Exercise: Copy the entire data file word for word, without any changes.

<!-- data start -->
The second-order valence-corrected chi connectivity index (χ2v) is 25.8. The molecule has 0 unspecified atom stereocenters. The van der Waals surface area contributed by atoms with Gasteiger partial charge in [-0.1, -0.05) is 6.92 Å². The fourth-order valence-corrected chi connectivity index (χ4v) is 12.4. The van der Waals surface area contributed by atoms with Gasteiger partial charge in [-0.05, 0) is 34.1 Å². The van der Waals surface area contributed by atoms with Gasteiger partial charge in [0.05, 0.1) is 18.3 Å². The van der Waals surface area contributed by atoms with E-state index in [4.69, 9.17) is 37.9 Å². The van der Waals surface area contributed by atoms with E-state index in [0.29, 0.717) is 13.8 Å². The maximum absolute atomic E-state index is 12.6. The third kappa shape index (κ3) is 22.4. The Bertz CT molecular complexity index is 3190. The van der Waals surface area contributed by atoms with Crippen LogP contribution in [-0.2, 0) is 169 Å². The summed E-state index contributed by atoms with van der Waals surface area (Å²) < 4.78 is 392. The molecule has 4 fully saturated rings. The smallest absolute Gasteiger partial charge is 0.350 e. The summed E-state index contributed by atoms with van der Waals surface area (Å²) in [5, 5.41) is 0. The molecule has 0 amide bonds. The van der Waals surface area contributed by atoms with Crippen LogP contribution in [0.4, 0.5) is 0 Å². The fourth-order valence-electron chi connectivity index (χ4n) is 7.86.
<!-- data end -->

The second-order valence-corrected chi connectivity index (χ2v) is 25.8. The molecule has 0 unspecified atom stereocenters. The van der Waals surface area contributed by atoms with Gasteiger partial charge in [-0.1, -0.05) is 6.92 Å². The fourth-order valence-corrected chi connectivity index (χ4v) is 12.4. The van der Waals surface area contributed by atoms with Gasteiger partial charge in [-0.05, 0) is 34.1 Å². The van der Waals surface area contributed by atoms with Gasteiger partial charge in [0.05, 0.1) is 18.3 Å². The van der Waals surface area contributed by atoms with E-state index in [4.69, 9.17) is 37.9 Å². The van der Waals surface area contributed by atoms with E-state index in [0.29, 0.717) is 13.8 Å². The maximum absolute atomic E-state index is 12.6. The third kappa shape index (κ3) is 22.4. The Bertz CT molecular complexity index is 3190. The van der Waals surface area contributed by atoms with Crippen LogP contribution in [-0.2, 0) is 169 Å². The summed E-state index contributed by atoms with van der Waals surface area (Å²) < 4.78 is 392. The molecule has 4 fully saturated rings. The smallest absolute Gasteiger partial charge is 0.350 e. The summed E-state index contributed by atoms with van der Waals surface area (Å²) in [5, 5.41) is 0. The molecule has 0 amide bonds. The van der Waals surface area contributed by atoms with Crippen LogP contribution in [0.4, 0.5) is 0 Å². The fourth-order valence-electron chi connectivity index (χ4n) is 7.86.